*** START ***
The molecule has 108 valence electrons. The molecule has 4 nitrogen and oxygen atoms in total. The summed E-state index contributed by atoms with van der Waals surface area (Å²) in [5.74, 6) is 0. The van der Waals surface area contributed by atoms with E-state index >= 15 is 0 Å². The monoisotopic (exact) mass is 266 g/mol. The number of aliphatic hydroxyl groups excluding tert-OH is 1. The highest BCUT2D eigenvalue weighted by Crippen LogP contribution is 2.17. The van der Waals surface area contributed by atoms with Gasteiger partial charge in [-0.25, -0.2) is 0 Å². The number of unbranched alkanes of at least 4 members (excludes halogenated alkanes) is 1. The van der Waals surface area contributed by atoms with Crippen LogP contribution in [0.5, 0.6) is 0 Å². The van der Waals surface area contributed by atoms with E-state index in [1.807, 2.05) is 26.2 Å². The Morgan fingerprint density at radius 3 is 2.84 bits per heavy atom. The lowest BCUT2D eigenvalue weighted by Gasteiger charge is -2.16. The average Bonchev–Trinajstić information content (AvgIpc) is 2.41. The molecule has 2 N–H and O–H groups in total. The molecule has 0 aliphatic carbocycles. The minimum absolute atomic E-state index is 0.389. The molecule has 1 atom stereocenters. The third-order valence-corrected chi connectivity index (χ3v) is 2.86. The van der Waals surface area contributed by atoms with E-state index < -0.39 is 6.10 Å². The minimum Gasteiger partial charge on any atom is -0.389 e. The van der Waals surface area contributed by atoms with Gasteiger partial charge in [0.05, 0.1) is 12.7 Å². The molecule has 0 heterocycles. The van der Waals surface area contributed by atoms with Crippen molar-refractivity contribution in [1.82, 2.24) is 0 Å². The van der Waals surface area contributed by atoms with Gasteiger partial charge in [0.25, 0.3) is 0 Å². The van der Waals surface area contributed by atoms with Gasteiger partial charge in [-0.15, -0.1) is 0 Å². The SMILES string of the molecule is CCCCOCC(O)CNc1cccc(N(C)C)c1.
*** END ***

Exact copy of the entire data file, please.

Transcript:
The molecule has 108 valence electrons. The molecule has 4 nitrogen and oxygen atoms in total. The summed E-state index contributed by atoms with van der Waals surface area (Å²) in [5.74, 6) is 0. The van der Waals surface area contributed by atoms with E-state index >= 15 is 0 Å². The monoisotopic (exact) mass is 266 g/mol. The number of aliphatic hydroxyl groups excluding tert-OH is 1. The highest BCUT2D eigenvalue weighted by Crippen LogP contribution is 2.17. The van der Waals surface area contributed by atoms with Gasteiger partial charge in [-0.25, -0.2) is 0 Å². The number of unbranched alkanes of at least 4 members (excludes halogenated alkanes) is 1. The van der Waals surface area contributed by atoms with Crippen LogP contribution in [0.5, 0.6) is 0 Å². The van der Waals surface area contributed by atoms with E-state index in [1.807, 2.05) is 26.2 Å². The Morgan fingerprint density at radius 3 is 2.84 bits per heavy atom. The lowest BCUT2D eigenvalue weighted by Gasteiger charge is -2.16. The average Bonchev–Trinajstić information content (AvgIpc) is 2.41. The molecule has 2 N–H and O–H groups in total. The molecule has 0 aliphatic carbocycles. The minimum absolute atomic E-state index is 0.389. The molecule has 1 atom stereocenters. The third-order valence-corrected chi connectivity index (χ3v) is 2.86. The van der Waals surface area contributed by atoms with E-state index < -0.39 is 6.10 Å². The minimum Gasteiger partial charge on any atom is -0.389 e. The van der Waals surface area contributed by atoms with Gasteiger partial charge in [0.05, 0.1) is 12.7 Å². The molecule has 0 heterocycles. The van der Waals surface area contributed by atoms with Crippen molar-refractivity contribution in [1.82, 2.24) is 0 Å². The van der Waals surface area contributed by atoms with Gasteiger partial charge in [0.25, 0.3) is 0 Å². The van der Waals surface area contributed by atoms with Gasteiger partial charge in [-0.15, -0.1) is 0 Å². The SMILES string of the molecule is CCCCOCC(O)CNc1cccc(N(C)C)c1.